HTML and CSS Reference
In-Depth Information
You can nest character tags—for example, using both bold and italic for a set of charac-
ters—as follows:
<b><i> Text that is both bold and italic </i></b>
However, the result on the screen is browser-dependent, like all HTML tags. You won't
necessarily end up with text that's both bold and italic. You might end up with one style
or the other:
<p> In Dante's <i> Inferno </i> , malaboge was the eighth circle of hell,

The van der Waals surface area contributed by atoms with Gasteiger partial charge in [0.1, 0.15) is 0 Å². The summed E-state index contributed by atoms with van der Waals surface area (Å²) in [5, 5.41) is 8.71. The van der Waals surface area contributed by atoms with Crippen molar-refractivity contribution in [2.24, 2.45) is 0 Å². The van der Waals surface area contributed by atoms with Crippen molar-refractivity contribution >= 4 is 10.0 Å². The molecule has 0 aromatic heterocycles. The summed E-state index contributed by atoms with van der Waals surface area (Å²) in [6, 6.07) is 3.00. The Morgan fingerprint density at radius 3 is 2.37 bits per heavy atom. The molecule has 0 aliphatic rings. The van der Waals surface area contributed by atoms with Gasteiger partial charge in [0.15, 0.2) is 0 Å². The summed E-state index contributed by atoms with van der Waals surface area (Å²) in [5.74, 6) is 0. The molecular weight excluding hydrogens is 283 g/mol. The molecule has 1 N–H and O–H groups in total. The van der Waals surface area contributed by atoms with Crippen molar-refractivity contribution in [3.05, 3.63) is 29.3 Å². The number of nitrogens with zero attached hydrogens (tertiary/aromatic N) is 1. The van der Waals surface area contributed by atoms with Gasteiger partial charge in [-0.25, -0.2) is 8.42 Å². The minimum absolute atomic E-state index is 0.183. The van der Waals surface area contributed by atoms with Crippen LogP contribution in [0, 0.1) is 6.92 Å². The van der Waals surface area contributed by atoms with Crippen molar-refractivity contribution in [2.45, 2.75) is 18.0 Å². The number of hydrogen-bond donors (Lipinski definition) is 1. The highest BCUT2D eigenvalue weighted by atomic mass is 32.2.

and held the malicious and fraudulent. </p>
<p> All entries must be received by <b> September 26, 1999 </b> . </p>
<p> Type <tt> lpr -Pbirch myfile.txt </tt> to print that file. </p>
<p> Sign your name in the spot marked <u> Sign Here </u> : </p>
<p> People who wear orange shirts and plaid pants <s> have no taste </s>
are fashion-challenged. </p>
<p> RCP floor mats give you <big> big </big> savings over the
competition! </p>
<p> Then, from the corner of the room, he heard a <small> tiny voice
</small> . </p>
<p> In heavy trading today. Consolidated Orange Trucking
rose <sup> 1 </sup> / <sub> 4 </sub>
points on volume of 1,457,900 shares. </p>
Figure 7.2 shows some of the physical tags and how they appear.
Physical styles
displayed in a
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